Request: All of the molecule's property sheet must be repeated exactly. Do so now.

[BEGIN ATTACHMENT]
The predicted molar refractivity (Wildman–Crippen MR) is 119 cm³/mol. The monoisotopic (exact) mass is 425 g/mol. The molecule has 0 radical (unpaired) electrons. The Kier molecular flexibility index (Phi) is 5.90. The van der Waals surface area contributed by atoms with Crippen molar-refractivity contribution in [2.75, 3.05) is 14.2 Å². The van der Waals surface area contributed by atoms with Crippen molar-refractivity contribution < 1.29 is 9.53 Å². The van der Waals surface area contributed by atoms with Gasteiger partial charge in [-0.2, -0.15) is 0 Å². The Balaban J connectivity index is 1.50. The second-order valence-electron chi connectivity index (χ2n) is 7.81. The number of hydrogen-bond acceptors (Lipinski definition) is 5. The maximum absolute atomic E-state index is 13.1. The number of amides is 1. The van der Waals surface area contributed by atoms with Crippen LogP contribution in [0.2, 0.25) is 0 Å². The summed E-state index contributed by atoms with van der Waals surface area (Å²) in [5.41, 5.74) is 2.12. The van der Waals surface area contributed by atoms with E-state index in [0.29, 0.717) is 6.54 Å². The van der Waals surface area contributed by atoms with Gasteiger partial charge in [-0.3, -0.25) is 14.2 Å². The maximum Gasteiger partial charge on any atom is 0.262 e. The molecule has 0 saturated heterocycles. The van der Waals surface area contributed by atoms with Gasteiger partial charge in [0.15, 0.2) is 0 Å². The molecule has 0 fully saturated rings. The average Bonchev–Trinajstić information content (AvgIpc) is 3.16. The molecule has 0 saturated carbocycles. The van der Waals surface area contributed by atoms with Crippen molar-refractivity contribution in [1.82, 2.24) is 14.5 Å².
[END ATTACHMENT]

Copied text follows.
The predicted molar refractivity (Wildman–Crippen MR) is 119 cm³/mol. The monoisotopic (exact) mass is 425 g/mol. The molecule has 0 radical (unpaired) electrons. The Kier molecular flexibility index (Phi) is 5.90. The van der Waals surface area contributed by atoms with Crippen molar-refractivity contribution in [2.75, 3.05) is 14.2 Å². The van der Waals surface area contributed by atoms with Crippen molar-refractivity contribution < 1.29 is 9.53 Å². The van der Waals surface area contributed by atoms with Gasteiger partial charge in [-0.2, -0.15) is 0 Å². The Balaban J connectivity index is 1.50. The second-order valence-electron chi connectivity index (χ2n) is 7.81. The number of hydrogen-bond acceptors (Lipinski definition) is 5. The maximum absolute atomic E-state index is 13.1. The number of amides is 1. The van der Waals surface area contributed by atoms with Crippen LogP contribution in [0.2, 0.25) is 0 Å². The summed E-state index contributed by atoms with van der Waals surface area (Å²) in [5.41, 5.74) is 2.12. The van der Waals surface area contributed by atoms with E-state index in [0.29, 0.717) is 6.54 Å². The van der Waals surface area contributed by atoms with Gasteiger partial charge in [-0.3, -0.25) is 14.2 Å². The maximum Gasteiger partial charge on any atom is 0.262 e. The molecule has 0 saturated heterocycles. The van der Waals surface area contributed by atoms with Gasteiger partial charge in [0.15, 0.2) is 0 Å². The molecule has 0 fully saturated rings. The average Bonchev–Trinajstić information content (AvgIpc) is 3.16. The molecule has 0 saturated carbocycles. The van der Waals surface area contributed by atoms with Crippen molar-refractivity contribution in [1.82, 2.24) is 14.5 Å².